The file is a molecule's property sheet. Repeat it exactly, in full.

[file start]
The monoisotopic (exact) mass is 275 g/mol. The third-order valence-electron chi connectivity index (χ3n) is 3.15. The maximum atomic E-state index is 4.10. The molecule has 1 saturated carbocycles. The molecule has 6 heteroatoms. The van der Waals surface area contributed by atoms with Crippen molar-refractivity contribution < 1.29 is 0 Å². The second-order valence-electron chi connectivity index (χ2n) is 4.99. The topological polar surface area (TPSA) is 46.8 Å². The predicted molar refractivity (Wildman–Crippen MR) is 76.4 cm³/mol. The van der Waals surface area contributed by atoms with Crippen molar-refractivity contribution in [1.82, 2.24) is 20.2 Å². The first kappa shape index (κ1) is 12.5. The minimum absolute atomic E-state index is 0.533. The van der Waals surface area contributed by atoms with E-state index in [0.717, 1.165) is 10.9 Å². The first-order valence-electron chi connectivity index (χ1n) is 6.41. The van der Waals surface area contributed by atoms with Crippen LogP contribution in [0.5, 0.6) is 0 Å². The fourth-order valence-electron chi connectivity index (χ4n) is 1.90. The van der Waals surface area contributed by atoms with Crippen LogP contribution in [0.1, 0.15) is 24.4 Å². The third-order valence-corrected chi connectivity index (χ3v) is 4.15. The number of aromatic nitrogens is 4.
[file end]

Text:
The monoisotopic (exact) mass is 275 g/mol. The third-order valence-electron chi connectivity index (χ3n) is 3.15. The maximum atomic E-state index is 4.10. The molecule has 1 saturated carbocycles. The molecule has 6 heteroatoms. The van der Waals surface area contributed by atoms with Crippen molar-refractivity contribution < 1.29 is 0 Å². The second-order valence-electron chi connectivity index (χ2n) is 4.99. The topological polar surface area (TPSA) is 46.8 Å². The predicted molar refractivity (Wildman–Crippen MR) is 76.4 cm³/mol. The van der Waals surface area contributed by atoms with Crippen molar-refractivity contribution in [1.82, 2.24) is 20.2 Å². The first kappa shape index (κ1) is 12.5. The minimum absolute atomic E-state index is 0.533. The van der Waals surface area contributed by atoms with E-state index in [0.717, 1.165) is 10.9 Å². The first-order valence-electron chi connectivity index (χ1n) is 6.41. The van der Waals surface area contributed by atoms with Crippen LogP contribution in [0.5, 0.6) is 0 Å². The fourth-order valence-electron chi connectivity index (χ4n) is 1.90. The van der Waals surface area contributed by atoms with Crippen LogP contribution in [0.1, 0.15) is 24.4 Å². The third-order valence-corrected chi connectivity index (χ3v) is 4.15. The number of aromatic nitrogens is 4.